To properly wash your hands, lather your hands with warm water and soap for 20 seconds – about the time it takes to sing Happy Birthday twice. Be sure to wash the backs of your hands, in between your fingers, under your nails (by “scratching” at the palm of your opposite hand), as well as your wrists and forearms. Using hand sanitizer is good in a pinch if soap and water aren’t immediately available, but hand sanitizers aren’t a complete replacement for soap and water.

Related: He Had 17,700 Bottles of Hand Sanitizer and Nowhere to Sell Them

Socially distance yourself

Coronavirus spreads easily when larger groups of people gather together. This is one key reason why most major public events around the world have been canceled for the foreseeable future. While this is an important action to take to stymie the spread of the virus, all of us can help slow the spread by socially distancing ourselves.

Social distancing is the deliberate act of increasing the space between you and others in order to avoid spreading COVID-19. The general recommendation is to place six feet of space between you and others and reducing the time spent with the general public. [3] Simply staying home can mean the difference between life and death for others.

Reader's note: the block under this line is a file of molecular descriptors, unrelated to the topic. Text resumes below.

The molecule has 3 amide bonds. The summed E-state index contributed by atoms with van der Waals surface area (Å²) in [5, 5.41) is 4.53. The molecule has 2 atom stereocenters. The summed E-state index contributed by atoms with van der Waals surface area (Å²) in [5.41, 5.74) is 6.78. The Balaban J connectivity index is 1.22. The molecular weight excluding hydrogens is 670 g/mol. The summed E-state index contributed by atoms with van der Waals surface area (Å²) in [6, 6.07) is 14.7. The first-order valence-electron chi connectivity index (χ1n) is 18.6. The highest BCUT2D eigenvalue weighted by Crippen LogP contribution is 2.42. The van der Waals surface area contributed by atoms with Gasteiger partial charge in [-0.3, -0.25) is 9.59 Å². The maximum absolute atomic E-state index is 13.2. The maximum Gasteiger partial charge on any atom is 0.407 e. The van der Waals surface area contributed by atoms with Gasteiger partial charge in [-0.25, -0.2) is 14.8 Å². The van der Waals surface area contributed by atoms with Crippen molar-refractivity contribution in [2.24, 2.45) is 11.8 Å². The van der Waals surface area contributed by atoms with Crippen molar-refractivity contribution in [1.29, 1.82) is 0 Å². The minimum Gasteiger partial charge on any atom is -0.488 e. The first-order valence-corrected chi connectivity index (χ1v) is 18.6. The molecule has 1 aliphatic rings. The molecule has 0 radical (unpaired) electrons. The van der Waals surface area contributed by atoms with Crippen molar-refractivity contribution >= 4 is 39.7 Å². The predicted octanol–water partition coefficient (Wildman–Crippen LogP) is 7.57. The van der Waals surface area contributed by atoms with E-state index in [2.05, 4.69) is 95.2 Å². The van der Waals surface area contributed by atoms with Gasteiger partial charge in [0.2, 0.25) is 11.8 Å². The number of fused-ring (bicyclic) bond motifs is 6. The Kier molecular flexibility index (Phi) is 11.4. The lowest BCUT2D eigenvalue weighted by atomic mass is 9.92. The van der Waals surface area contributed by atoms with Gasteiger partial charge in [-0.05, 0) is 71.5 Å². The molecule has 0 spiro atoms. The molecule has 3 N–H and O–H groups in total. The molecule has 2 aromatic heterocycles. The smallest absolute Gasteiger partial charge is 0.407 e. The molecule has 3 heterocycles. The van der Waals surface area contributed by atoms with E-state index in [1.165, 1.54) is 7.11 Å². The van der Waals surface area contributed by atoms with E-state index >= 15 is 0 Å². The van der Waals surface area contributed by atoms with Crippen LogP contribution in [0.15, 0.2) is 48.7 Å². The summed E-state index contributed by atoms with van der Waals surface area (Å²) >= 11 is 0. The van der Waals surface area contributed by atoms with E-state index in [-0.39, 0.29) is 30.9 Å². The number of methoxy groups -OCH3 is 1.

Equally important is working from home if possible and if you’re feeling at all sick, staying home.

Disinfect commonly used surfaces

The CDC recommends disinfecting commonly used surfaces in order to reduce the person-to-person spread of COVID-19. [4] Use gloves when disinfecting surfaces if possible. If the surface is dirty, clean using soap before disinfecting. Alcohol solutions that are at least 70% alcohol are considered effective. Diluted household bleach is also effective. You can prepare diluted bleach by adding 1/3 cup of bleach per gallon of water, or 4 teaspoons for a quart of water.

In order to disinfect softer items, like towels, clothing, and bedding, launder them as you normally would. Wash on the warmest appropriate setting for the items you’re laundering and be sure to completely dry them before use.

Related: Can’t Find Any Hand Sanitizer? Here’s How To Make Your Own

Obey all official directives

Finally, if your regional government has issued any kind of directive, obey it. Don’t try to circumvent quarantines or shelter-in-place orders. These orders are put into place to protect you and the public health at large. Some nations are imposing fines and jail time for ignoring them.

Keep Reading: Opinion: Are You Young and unafraid of the coronavirus? Great, Now stop killing people.

  1. https://www.medrxiv.org/content/10.1101/2020.03.11.20031096v1
  2. https://www.cnn.com/2020/03/18/health/coronavirus-surfaces-study/index.html
  3. https://www.hopkinsmedicine.org/health/conditions-and-diseases/coronavirus/coronavirus-social-distancing-and-self-quarantine
  4. https://www.cdc.gov/coronavirus/2019-ncov/prepare/cleaning-disinfection.html
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Thomas Nelson
Environmental Advocate
Thomas is an environmental advocate currently residing in the Pacific Northwest. In his spare time, he enjoys experiencing the outdoors, raising chickens and ducks, and reading about current environmental issues. Despite slight colorblindness, his favorite color is green.